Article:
As of 04/19/2021
  Indus: 34,078 -123.04 -0.4%  
  Trans: 14,799 -120.71 -0.8%  
  Utils: 921 -2.88 -0.3%  
  Nasdaq: 13,915 -137.57 -1.0%  
  S&P 500: 4,163 -22.21 -0.5%  
YTD
 +11.3%  
 +18.3%  
 +6.5%  
 +8.0%  
 +10.8%  
  Targets    Overview: 04/15/2021  
  Up arrow34,800 or 32,900 by 05/01/2021
  Up arrow15,200 or 14,000 by 05/01/2021
  Up arrow950 or 885 by 05/01/2021
  Up arrow15,000 or 12,900 by 05/01/2021
  Up arrow4,400 or 3,900 by 05/01/2021
CPI (updated daily): Arrows on 3/25/21
As of 04/19/2021
  Indus: 34,078 -123.04 -0.4%  
  Trans: 14,799 -120.71 -0.8%  
  Utils: 921 -2.88 -0.3%  
  Nasdaq: 13,915 -137.57 -1.0%  
  S&P 500: 4,163 -22.21 -0.5%  
YTD
 +11.3%  
 +18.3%  
 +6.5%  
 +8.0%  
 +10.8%  
  Targets    Overview: 04/15/2021  
  Up arrow34,800 or 32,900 by 05/01/2021
  Up arrow15,200 or 14,000 by 05/01/2021
  Up arrow950 or 885 by 05/01/2021
  Up arrow15,000 or 12,900 by 05/01/2021
  Up arrow4,400 or 3,900 by 05/01/2021
CPI (updated daily): Arrows on 3/25/21

Bulkowski's Elevator Stop

 

Released 3/12/2021.

Elevator Stop

Elevator stop trading trick

An elevator stop is what I call a trailing stop-loss order in a strong uptrend. The uptrend has to be strong, so that price makes a series of higher lows each price bar.

The uptrend will reverse, and when it does, the stop-loss order will be there to cash you out of the trade near the top.

Look at the figure to the right. I show price with red bars. Notice that there's little overlap from bar to bar. Price is climbing swiftly and it must continue this for at least 3 price bars, each making a higher low.

After the highest of the three bars, place a stop-loss order a penny or two below the price bar. I show the stop-loss order in green. Each new price bar, raise the stop to a penny below the bar's low.

When the trend reverses, the stop loss order will often cash you out of the trade within one bar of the high. The drop after the peak might not extend far. Indeed, the uptrend may only be a midway pause along the uptrend. At other times, the uptrend may move sideways for several price bars. If you're lucky, though, the elevator stop will take you out of the trade within a price bar of a short- to intermediate-term high.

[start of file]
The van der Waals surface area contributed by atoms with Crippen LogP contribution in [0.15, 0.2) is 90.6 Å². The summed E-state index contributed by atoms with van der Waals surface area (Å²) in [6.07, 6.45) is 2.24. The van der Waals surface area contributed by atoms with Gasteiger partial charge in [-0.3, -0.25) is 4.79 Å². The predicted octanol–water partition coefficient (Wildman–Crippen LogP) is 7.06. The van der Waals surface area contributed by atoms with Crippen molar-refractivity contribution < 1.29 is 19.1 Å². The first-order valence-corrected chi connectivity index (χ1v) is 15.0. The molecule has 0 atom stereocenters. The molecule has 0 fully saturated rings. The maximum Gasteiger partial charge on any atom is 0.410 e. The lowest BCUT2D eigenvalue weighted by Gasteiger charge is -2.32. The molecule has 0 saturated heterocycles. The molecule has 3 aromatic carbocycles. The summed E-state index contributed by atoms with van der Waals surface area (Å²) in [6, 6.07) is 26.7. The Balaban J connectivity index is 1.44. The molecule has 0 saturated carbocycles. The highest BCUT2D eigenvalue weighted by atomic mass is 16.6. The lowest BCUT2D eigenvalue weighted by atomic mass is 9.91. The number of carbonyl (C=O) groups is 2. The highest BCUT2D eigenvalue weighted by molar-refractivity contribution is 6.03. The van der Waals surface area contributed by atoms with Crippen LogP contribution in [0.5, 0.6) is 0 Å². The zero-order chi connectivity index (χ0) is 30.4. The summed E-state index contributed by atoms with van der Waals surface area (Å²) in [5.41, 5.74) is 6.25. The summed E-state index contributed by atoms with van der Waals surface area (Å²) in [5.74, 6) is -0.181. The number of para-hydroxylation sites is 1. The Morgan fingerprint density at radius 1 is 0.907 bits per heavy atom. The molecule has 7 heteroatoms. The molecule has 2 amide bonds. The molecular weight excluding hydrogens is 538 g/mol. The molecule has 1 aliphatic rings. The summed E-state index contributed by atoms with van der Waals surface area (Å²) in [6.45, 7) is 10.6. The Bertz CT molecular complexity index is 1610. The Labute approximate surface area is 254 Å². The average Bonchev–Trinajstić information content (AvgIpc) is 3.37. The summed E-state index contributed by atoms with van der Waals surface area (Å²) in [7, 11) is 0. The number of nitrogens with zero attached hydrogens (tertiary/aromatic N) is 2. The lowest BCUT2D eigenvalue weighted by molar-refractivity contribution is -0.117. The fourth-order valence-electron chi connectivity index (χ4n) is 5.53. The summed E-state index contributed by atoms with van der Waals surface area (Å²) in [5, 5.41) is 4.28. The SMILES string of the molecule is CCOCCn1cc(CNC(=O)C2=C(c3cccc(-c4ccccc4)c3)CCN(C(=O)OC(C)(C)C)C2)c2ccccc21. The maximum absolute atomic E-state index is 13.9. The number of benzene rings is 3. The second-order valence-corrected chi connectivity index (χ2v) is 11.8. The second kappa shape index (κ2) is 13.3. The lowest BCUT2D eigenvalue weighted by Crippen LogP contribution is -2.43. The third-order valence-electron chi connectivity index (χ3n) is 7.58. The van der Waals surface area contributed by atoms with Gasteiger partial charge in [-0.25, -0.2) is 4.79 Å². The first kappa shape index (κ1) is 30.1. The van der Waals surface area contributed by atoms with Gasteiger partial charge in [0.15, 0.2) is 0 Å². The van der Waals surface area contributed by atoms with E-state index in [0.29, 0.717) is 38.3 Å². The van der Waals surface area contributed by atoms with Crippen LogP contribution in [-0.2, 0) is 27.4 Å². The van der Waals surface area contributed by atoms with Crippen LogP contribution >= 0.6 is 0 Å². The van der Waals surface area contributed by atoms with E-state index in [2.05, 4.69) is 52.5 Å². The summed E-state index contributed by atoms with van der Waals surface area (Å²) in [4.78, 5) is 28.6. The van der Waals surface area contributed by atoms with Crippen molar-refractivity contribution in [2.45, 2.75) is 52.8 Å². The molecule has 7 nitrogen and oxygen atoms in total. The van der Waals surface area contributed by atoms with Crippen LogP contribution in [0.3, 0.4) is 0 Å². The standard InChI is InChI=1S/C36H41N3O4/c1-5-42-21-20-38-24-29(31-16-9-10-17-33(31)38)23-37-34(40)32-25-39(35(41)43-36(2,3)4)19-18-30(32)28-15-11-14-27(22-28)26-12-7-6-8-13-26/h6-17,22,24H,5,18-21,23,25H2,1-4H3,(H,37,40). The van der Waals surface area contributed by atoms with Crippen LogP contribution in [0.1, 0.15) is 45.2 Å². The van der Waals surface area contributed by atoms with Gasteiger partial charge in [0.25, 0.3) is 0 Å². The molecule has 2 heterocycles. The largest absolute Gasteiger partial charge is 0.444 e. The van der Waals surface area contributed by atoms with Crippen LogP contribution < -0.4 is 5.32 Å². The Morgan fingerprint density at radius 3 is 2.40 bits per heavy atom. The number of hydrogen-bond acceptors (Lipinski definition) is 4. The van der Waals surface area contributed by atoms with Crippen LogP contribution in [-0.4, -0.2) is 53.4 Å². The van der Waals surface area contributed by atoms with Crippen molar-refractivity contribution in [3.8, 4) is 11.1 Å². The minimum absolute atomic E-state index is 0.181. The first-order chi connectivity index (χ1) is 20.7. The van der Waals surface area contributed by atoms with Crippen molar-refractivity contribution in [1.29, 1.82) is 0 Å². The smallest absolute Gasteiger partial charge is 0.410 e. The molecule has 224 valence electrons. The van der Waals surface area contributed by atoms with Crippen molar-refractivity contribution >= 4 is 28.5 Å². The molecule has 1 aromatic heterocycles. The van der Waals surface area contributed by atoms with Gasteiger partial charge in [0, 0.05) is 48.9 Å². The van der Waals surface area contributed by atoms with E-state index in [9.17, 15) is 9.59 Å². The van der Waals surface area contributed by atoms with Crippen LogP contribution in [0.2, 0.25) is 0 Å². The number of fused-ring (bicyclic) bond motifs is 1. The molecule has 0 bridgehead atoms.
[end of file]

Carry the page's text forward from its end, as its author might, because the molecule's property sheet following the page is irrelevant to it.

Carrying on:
Let's look at some examples where the elevator stop works and when it doesn't.

 

1 / 8
Elevator stop

This is an example of the elevator stop that works as expected.

Price begins an uptrend at A, but you'd never know it until several price bars later. At B, the stock had been moving up in a strong push higher. The stock has at least three higher lows and it's best if it has three higher highs, too, but that's not a prerequisite. When B appears on the chart, place a stop loss order a penny below the bar's low.

Bar C appears. After the close of this price bar, raise the stop to a penny below the low at C. Do the same at D.

When price reverses, it trips the stop at E and closes out the trade. Notice that the stop triggers a bar away from peak D.

The next slide shows a template of the process.
2 / 8
Elevator stop template

This is a template of how the elevator stop works. Here's what to look for.

  1. Look for a strong uptrend of at least 3 price bars (shown in black, following the diagonal red line). The best case is each bar should have little or no overlap with the prior price bar. The rise is almost vertical.
  2. After the close of the third price bar, place a stop-loss order below that bar. In this case, at the close of bar A, place a stop-loss order at B, slightly below the low of A. NEVER place the stop at the same low price as A. Set it a penny or two below (or whatever you're comfortable with. I use a penny).
  3. As each higher low appears, raise the stop. At the close of bar C, raise the stop from B to D.
  4. Never lower the stop. At the close of bar E, raise the stop to F.